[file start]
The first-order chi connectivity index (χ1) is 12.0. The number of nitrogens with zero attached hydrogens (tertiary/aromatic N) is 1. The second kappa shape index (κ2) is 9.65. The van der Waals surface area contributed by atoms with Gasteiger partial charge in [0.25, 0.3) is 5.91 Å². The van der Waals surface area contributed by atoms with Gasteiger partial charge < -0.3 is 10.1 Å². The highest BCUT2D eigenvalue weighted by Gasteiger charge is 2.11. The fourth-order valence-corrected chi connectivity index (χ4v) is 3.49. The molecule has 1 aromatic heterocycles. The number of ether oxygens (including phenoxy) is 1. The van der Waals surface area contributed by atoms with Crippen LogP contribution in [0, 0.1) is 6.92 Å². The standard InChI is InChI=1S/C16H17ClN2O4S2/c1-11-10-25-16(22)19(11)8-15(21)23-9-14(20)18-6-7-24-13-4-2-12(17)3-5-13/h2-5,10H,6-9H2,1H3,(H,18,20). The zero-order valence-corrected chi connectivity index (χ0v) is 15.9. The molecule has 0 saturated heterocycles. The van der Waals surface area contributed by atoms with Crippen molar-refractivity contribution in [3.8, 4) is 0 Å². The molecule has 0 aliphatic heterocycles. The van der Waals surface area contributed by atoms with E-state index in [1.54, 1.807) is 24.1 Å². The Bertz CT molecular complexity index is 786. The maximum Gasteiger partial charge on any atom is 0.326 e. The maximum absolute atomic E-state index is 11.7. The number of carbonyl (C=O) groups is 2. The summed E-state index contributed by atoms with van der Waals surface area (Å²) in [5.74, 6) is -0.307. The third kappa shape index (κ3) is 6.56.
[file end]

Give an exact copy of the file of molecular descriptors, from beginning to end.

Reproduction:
The first-order chi connectivity index (χ1) is 12.0. The number of nitrogens with zero attached hydrogens (tertiary/aromatic N) is 1. The second kappa shape index (κ2) is 9.65. The van der Waals surface area contributed by atoms with Gasteiger partial charge in [0.25, 0.3) is 5.91 Å². The van der Waals surface area contributed by atoms with Gasteiger partial charge < -0.3 is 10.1 Å². The highest BCUT2D eigenvalue weighted by Gasteiger charge is 2.11. The fourth-order valence-corrected chi connectivity index (χ4v) is 3.49. The molecule has 1 aromatic heterocycles. The number of ether oxygens (including phenoxy) is 1. The van der Waals surface area contributed by atoms with Crippen LogP contribution in [0, 0.1) is 6.92 Å². The standard InChI is InChI=1S/C16H17ClN2O4S2/c1-11-10-25-16(22)19(11)8-15(21)23-9-14(20)18-6-7-24-13-4-2-12(17)3-5-13/h2-5,10H,6-9H2,1H3,(H,18,20). The zero-order valence-corrected chi connectivity index (χ0v) is 15.9. The molecule has 0 saturated heterocycles. The van der Waals surface area contributed by atoms with Crippen molar-refractivity contribution in [3.8, 4) is 0 Å². The molecule has 0 aliphatic heterocycles. The van der Waals surface area contributed by atoms with E-state index in [1.54, 1.807) is 24.1 Å². The Bertz CT molecular complexity index is 786. The maximum Gasteiger partial charge on any atom is 0.326 e. The maximum absolute atomic E-state index is 11.7. The number of carbonyl (C=O) groups is 2. The summed E-state index contributed by atoms with van der Waals surface area (Å²) in [5.74, 6) is -0.307. The third kappa shape index (κ3) is 6.56.